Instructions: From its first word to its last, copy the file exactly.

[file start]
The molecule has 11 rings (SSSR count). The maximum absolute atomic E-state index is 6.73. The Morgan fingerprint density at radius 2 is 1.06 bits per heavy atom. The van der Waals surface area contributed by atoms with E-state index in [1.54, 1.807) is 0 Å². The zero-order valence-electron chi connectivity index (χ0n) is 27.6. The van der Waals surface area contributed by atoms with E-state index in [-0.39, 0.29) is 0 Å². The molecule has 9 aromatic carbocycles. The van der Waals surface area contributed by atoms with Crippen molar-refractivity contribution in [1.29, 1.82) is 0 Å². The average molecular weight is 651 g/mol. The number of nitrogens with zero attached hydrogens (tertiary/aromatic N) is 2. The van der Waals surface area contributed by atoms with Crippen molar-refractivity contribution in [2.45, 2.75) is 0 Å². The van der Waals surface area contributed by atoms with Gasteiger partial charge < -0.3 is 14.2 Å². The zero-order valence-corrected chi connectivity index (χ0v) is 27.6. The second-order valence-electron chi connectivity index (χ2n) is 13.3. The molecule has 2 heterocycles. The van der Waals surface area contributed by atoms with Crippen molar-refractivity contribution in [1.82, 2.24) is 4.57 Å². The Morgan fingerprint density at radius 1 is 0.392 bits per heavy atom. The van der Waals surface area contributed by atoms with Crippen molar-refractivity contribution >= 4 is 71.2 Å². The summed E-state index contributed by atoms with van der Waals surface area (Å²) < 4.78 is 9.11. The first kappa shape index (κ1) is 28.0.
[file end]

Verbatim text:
The molecule has 11 rings (SSSR count). The maximum absolute atomic E-state index is 6.73. The Morgan fingerprint density at radius 2 is 1.06 bits per heavy atom. The van der Waals surface area contributed by atoms with E-state index in [1.54, 1.807) is 0 Å². The zero-order valence-electron chi connectivity index (χ0n) is 27.6. The van der Waals surface area contributed by atoms with E-state index in [-0.39, 0.29) is 0 Å². The molecule has 9 aromatic carbocycles. The van der Waals surface area contributed by atoms with Crippen molar-refractivity contribution in [1.29, 1.82) is 0 Å². The average molecular weight is 651 g/mol. The number of nitrogens with zero attached hydrogens (tertiary/aromatic N) is 2. The van der Waals surface area contributed by atoms with Crippen molar-refractivity contribution in [2.45, 2.75) is 0 Å². The van der Waals surface area contributed by atoms with Gasteiger partial charge < -0.3 is 14.2 Å². The zero-order valence-corrected chi connectivity index (χ0v) is 27.6. The second-order valence-electron chi connectivity index (χ2n) is 13.3. The molecule has 2 heterocycles. The van der Waals surface area contributed by atoms with Crippen molar-refractivity contribution in [1.82, 2.24) is 4.57 Å². The Morgan fingerprint density at radius 1 is 0.392 bits per heavy atom. The van der Waals surface area contributed by atoms with Crippen molar-refractivity contribution >= 4 is 71.2 Å². The summed E-state index contributed by atoms with van der Waals surface area (Å²) < 4.78 is 9.11. The first kappa shape index (κ1) is 28.0.